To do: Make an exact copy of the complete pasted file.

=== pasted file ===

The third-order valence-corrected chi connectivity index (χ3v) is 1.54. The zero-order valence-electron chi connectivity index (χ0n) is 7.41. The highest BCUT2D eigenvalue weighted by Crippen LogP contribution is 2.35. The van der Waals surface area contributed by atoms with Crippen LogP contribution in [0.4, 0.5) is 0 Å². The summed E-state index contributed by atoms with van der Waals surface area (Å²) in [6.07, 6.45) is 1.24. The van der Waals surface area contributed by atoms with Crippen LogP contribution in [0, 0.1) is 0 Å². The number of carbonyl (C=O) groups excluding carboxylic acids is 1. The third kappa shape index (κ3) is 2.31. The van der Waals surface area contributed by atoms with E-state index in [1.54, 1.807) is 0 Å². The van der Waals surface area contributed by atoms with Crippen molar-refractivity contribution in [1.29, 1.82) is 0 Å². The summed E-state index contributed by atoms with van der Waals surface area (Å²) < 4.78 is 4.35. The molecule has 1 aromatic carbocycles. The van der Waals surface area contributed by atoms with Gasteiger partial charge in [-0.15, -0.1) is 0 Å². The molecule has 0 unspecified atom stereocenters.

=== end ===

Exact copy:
The third-order valence-corrected chi connectivity index (χ3v) is 1.54. The zero-order valence-electron chi connectivity index (χ0n) is 7.41. The highest BCUT2D eigenvalue weighted by Crippen LogP contribution is 2.35. The van der Waals surface area contributed by atoms with Crippen LogP contribution in [0.4, 0.5) is 0 Å². The summed E-state index contributed by atoms with van der Waals surface area (Å²) in [6.07, 6.45) is 1.24. The van der Waals surface area contributed by atoms with Crippen LogP contribution in [0, 0.1) is 0 Å². The number of carbonyl (C=O) groups excluding carboxylic acids is 1. The third kappa shape index (κ3) is 2.31. The van der Waals surface area contributed by atoms with E-state index in [1.54, 1.807) is 0 Å². The van der Waals surface area contributed by atoms with Crippen molar-refractivity contribution in [1.29, 1.82) is 0 Å². The summed E-state index contributed by atoms with van der Waals surface area (Å²) < 4.78 is 4.35. The molecule has 1 aromatic carbocycles. The van der Waals surface area contributed by atoms with Gasteiger partial charge in [-0.15, -0.1) is 0 Å². The molecule has 0 unspecified atom stereocenters.